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Well, let’s hope we’re gon’ be alright, Mr Gigaba


Well, let’s hope we’re gon’ be alright, Mr Gigaba

The budget speech was going to be a hard sell from the start, but was it delivered by the wrong man?

Associate editor: analysis

Malusi Gigaba will go down in history as the first person in the democratic era to bump up taxation on goods and services under the ANC government – but that is the least of his worries.
As controversy continues to swirl around him, Gigaba announced a one-percentage-point increase in Value Added Tax in the 2018 Budget on Wednesday in order to raise revenue to fund government’s spending needs.
Raising the cost of living for all households is a hard sell at the best of times. For a scandal-fatigued and already hard-pressed nation, the last thing to demand is that consumers dig deeper to finance former president Jacob Zuma’s disastrous legacy. 
Apart from the drain on public resources and crippling state-owned enterprises, Zuma had bequeathed the new government the burden of funding his fee-free education plan, which was hastily announced in December without proper consultation with the National Treasury.
With tax collection undershot by R48.2-billion, options for raising revenue were limited.In truth, Gigaba had little to do with the compilation of the budget, or the decision to raise VAT. It could easily have been someone else presenting the budget had President Cyril Ramaphosa opted to swing his axe before Wednesday.
Raising the VAT rate for the first time in 25 years ahead of what is likely to be a highly contested election next year could be politically suicidal for the ANC government and required public trust in the Finance Ministry.
Gigaba and his deputy Sfiso Buthelezi are both haunted by corruption allegations relating to state capture and were Zuma’s controversial choices to replace the much-trusted Pravin Gordhan and Mcebisi Jonas.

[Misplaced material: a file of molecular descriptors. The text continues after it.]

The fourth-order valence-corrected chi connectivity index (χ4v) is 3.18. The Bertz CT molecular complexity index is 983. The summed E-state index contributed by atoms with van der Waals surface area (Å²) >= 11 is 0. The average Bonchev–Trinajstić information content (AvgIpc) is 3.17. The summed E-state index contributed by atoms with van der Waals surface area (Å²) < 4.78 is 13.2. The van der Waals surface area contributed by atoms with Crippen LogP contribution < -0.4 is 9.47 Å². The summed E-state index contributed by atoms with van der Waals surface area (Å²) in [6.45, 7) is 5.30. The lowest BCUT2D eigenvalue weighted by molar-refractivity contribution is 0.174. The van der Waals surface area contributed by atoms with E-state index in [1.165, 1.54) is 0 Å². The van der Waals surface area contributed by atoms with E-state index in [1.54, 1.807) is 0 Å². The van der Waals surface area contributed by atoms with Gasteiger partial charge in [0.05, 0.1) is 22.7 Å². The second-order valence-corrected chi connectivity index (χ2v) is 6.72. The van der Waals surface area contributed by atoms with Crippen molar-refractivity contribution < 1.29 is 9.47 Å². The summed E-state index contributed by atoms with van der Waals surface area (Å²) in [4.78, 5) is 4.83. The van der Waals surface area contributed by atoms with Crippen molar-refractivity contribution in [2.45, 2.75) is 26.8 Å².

Gigaba’s affliction on Wednesday was that he had to sell tax hikes, for VAT, personal income tax, the fuel levy and sin taxes, with questions mounting about his credibility.
For the first time since 1994, a political party in parliament boycotted the presentation of the budget. The EFF stayed away from the sitting, labelling Gigaba as “disreputable, corrupt and unpatriotic”, and a “stooge” of the Gupta state capture network.
To add to Gigaba’s woes, it emerged on Wednesday that a full bench of the North Gauteng High Court had ruled that he had deliberately lied under oath and breached the constitution in the matter involving Fireblade Aviation’s application to open a VIP terminal at OR Tambo International Airport.
When Gigaba addressed a media briefing ahead of the budget presentation, he called for “resilience” from South Africans to take the pain of the tax increases. He said the hikes were necessary to stabilise public finances and accommodate new spending priorities, including the R57-billion allocation for the higher education and training plan.
Gigaba said the poor would be largely cushioned from the sting of the VAT escalation due to zero-rating on basic foods and would benefit from above inflation increases to social grants.
He said the moves to cut expenditure by R85-billion and increase VAT would stave off another credit ratings downgrade as it showed that government was prepared to take tough decisions.But Gigaba was roundly slammed by opposition parties, with the DA saying his announcements were “nothing less than a massive body blow to poor South Africans”.
The finance minister was unable to share in the general goodwill surrounding Ramaphosa’s election and state of the nation address, with the opposition objecting to Gigaba delivering the budget and taunting him throughout the speech.
At the media briefing, Treasury director-general Dondo Mogajane said he had to reassure his staff to persevere with preparing the budget despite the “noise” and political uncertainty over the past few weeks. 
He said finance ministers came and went but the Treasury’s work was dictated by the constitution and not by individuals.
“It has been painful, as you can imagine, with a new minister here and there,” said Dondo in reference to the axing of Gordhan and Nhlanhla Nene before him. But the budget had to be produced irrespective of who read the speech.
Gigaba’s first budget was an uphill climb, partly because he was the bearer of bad news and mostly because he was not the person who could rally South Africans to give the government more of their money.
To achieve the broad objectives of the budget to restore economic confidence and stabilise public finances requires more than a finance minister rapping Kendrick Lamar lines: “We gon’ be right, we gon’ be alright” – with accompanying hand gestures.
It requires gravitas, public trust, out-of-the-box thinking and, mostly, credibility.

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